New Covid strains: Do we need to worry?
Updated: May 9, 2021
While several new variants of the Covid-19 virus have been identified, with mutations that increase their transmissibility, experts say that the precautions already being taken are enough for now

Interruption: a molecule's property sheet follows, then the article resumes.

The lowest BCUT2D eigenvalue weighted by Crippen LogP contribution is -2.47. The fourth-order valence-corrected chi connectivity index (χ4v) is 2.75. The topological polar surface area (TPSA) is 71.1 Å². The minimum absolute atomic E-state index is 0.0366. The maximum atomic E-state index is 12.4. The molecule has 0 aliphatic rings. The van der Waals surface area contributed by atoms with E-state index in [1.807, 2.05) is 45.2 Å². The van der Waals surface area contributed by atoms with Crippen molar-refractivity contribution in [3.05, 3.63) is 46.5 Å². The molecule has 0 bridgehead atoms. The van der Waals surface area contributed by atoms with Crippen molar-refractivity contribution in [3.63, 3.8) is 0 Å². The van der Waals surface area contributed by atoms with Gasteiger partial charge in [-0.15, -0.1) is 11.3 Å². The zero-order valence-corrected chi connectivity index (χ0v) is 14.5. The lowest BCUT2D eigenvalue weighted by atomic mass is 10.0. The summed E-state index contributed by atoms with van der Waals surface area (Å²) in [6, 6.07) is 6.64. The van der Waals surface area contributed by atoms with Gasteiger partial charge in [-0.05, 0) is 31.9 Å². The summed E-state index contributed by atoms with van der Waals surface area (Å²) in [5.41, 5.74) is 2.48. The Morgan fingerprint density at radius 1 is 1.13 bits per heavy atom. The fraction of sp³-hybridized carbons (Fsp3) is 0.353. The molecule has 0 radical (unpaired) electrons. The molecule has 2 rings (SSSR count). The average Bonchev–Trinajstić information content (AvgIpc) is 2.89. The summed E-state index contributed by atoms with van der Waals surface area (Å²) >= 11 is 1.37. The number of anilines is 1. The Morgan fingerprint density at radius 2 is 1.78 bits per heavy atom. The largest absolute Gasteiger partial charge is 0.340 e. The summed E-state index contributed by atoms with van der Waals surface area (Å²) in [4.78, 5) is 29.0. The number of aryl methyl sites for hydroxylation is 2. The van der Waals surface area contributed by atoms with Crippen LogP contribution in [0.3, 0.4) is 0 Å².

ven as Indian authorities register cases of three new Covid-19 strains—those first identified in South Africa, Brazil and the UK—a new variant has been recorded with three unique amino acid substitutions in its spike protein. (The spike protein is the part of the virus that binds onto proteins in the human host cell, thereby opening up the host cell to the virus.) So far, all the new strains of Covid-19 have shown changes that allow the virus to bind to human cells more effectively, thereby making them more contagious. However, in Manaus in Brazil, where 76 per cent of the population had already experienced the Wuhan strain of Covid-19, the cases of infection and deaths with the new Brazil strain are continuously growing. This suggests that previous infections by other strains of Covid-19 may not confer immunity to new strains. The UK strain has also claimed enough lives for Prime Minister Boris Johnson to publicly describe it as a “deadlier” virus. Indeed, a small observation study from researchers at the London School of Tropical Medicine & Hygiene indicates the UK strain might increase the likelihood of fatality by 35 per cent over the Wuhan strain. The study was published in medRxiv journal ahead of peer review. So are we potentially seeing Covid mutate into a deadlier, more infectious virus? Most experts disagree.